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22 of 30 problem projects stop operating
By Qin Chuan (China Daily)
Updated: 2005-01-24 23:52

Construction on most of the projects that were ordered to halt work by environmental authorities last week have stopped operations, according to State Environmental Protection Administration officials.

Last Tuesday, the administration announced that 30 large projects across the country had begun construction before their environmental impact assessment reports were approved by the administration, and should cease building.

Most of the projects, involving billions of US dollars and in 13 provinces and municipalities, are related to electricity-generation.

Vice-Minister of the administration Pan Yue said in a statement yesterday that 22 of the projects have stopped construction.

An administration source said yesterday each of the 22 have paid a fine of 200,000 yuan (US$24,000), the maximum fine required by the Law on Environmental Impact Assessment.

The Taicang Port power-generating company, in Taicang, East China's Jiangsu Province, is one of the 22.

The company was accused of building its fourth enlargement project without having its environmental impact assessment report approved.

"Last Tuesday, we stopped construction immediately," Su, a company staffer, said by telephone yesterday.

Su said the company will wait until its report gets approval of the administration before resuming work.

According to Pan's statement, many provincial and municipal governments attached great importance to the administration's announcement.

The statement said the two top officials of Jiangsu, Party Secretary Li Yuanchao and Governor Liang Baohua, gave orders that seven listed projects in the province stop construction.

They also asked all companies in the province to learn lessons from the seven and bear in mind environmental protection.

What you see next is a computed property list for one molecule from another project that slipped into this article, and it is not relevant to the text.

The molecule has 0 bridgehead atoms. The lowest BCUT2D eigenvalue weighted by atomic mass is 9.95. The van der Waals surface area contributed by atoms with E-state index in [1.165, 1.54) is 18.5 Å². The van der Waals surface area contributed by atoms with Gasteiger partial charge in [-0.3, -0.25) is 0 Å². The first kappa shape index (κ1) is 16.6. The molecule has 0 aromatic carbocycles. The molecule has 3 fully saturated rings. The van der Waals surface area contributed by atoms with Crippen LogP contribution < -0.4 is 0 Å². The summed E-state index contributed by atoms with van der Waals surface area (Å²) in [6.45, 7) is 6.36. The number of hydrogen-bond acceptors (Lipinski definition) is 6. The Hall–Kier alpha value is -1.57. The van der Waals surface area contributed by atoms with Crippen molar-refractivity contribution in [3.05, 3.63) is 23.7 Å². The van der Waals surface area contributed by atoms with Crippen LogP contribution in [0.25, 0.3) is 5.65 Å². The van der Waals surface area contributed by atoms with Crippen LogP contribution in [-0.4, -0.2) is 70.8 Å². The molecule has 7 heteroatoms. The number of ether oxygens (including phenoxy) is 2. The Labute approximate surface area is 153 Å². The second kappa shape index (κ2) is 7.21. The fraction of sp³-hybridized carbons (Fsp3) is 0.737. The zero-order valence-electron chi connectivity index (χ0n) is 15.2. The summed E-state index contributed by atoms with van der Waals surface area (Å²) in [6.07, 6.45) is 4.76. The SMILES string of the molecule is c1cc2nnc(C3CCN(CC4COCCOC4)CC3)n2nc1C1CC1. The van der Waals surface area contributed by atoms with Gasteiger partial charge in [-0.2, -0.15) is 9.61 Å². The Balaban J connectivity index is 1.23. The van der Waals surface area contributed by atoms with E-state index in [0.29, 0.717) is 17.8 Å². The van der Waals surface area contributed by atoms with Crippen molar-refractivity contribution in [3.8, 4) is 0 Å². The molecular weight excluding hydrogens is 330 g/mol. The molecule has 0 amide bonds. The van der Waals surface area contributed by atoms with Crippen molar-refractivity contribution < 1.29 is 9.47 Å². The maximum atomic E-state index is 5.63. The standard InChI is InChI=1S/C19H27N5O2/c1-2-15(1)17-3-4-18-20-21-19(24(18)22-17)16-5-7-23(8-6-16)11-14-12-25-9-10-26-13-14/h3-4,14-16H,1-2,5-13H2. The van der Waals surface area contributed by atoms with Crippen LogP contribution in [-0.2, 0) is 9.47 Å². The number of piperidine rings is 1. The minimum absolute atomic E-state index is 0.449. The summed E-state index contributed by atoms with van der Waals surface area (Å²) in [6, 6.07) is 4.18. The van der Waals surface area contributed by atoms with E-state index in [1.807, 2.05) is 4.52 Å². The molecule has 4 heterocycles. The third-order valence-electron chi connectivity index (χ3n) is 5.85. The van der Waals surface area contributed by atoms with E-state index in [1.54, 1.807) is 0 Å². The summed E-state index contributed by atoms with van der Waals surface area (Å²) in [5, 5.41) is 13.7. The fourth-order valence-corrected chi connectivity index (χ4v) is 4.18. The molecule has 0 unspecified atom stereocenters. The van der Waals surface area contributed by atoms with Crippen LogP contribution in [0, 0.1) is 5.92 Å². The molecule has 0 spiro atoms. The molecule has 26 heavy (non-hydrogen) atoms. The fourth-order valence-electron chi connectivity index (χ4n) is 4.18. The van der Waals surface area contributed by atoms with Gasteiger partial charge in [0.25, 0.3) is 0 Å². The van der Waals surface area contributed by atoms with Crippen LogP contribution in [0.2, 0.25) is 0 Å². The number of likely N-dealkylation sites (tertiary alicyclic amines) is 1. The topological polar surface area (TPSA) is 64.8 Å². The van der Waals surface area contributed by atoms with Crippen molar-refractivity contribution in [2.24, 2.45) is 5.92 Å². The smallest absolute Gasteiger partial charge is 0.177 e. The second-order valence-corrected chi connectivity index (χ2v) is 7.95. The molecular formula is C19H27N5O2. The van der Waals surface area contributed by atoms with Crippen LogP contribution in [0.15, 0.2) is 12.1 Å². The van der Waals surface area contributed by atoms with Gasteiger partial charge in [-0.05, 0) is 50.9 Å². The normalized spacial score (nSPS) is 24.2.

But still, there are several projects that have shown no sign of accepting the administration's punishment, an administration source said.

Pan said in the statement that enforcement of the law will continue to be strengthened and the public will be informed in time.

Hu Tao, chief economist of the Policy Research Centre for Environment and Economy at the administration, said the move will force companies to pay more attention to their environmental management.

The number of environmental laws in China matches that in other countries, but the enforcement of laws is far from satisfactory, he said.

With this latest move, companies may feel that "the law (on environmental impact assessment) now is getting tough" 1 1/2 years after it took effect, he said.

He said the move also has its social and economic background. The environment has become a new way, in addition to things like interest rates, to cool down the economy if it is too hot, he said.

In another development, late last week, 56 non-governmental environmental protection organizations issued a statement of support for the administration.

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